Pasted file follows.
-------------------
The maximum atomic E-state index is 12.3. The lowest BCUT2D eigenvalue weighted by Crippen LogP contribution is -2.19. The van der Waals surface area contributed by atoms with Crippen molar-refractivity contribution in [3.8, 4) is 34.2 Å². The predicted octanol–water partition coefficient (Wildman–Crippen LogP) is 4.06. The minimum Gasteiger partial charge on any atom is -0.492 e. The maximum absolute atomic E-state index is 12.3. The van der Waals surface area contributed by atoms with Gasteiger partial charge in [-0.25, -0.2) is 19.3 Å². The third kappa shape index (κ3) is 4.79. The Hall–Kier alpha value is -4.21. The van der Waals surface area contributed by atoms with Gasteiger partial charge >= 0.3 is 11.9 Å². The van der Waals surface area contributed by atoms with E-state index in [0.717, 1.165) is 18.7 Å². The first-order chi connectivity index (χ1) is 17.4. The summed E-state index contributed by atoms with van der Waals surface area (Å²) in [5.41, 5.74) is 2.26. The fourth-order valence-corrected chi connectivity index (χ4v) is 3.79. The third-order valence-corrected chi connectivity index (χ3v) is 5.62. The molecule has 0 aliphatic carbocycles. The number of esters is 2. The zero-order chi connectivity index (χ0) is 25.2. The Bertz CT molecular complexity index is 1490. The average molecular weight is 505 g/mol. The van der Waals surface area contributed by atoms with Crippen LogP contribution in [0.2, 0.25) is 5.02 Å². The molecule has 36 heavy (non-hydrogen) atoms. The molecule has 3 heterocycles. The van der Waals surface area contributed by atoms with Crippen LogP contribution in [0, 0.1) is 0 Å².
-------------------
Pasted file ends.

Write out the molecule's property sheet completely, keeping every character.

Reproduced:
The maximum atomic E-state index is 12.3. The lowest BCUT2D eigenvalue weighted by Crippen LogP contribution is -2.19. The van der Waals surface area contributed by atoms with Crippen molar-refractivity contribution in [3.8, 4) is 34.2 Å². The predicted octanol–water partition coefficient (Wildman–Crippen LogP) is 4.06. The minimum Gasteiger partial charge on any atom is -0.492 e. The maximum absolute atomic E-state index is 12.3. The van der Waals surface area contributed by atoms with Gasteiger partial charge in [-0.25, -0.2) is 19.3 Å². The third kappa shape index (κ3) is 4.79. The Hall–Kier alpha value is -4.21. The van der Waals surface area contributed by atoms with Gasteiger partial charge >= 0.3 is 11.9 Å². The van der Waals surface area contributed by atoms with E-state index in [0.717, 1.165) is 18.7 Å². The first-order chi connectivity index (χ1) is 17.4. The summed E-state index contributed by atoms with van der Waals surface area (Å²) in [5.41, 5.74) is 2.26. The fourth-order valence-corrected chi connectivity index (χ4v) is 3.79. The third-order valence-corrected chi connectivity index (χ3v) is 5.62. The molecule has 0 aliphatic carbocycles. The number of esters is 2. The zero-order chi connectivity index (χ0) is 25.2. The Bertz CT molecular complexity index is 1490. The average molecular weight is 505 g/mol. The van der Waals surface area contributed by atoms with Crippen LogP contribution in [0.2, 0.25) is 5.02 Å². The molecule has 36 heavy (non-hydrogen) atoms. The molecule has 3 heterocycles. The van der Waals surface area contributed by atoms with Crippen LogP contribution in [0, 0.1) is 0 Å².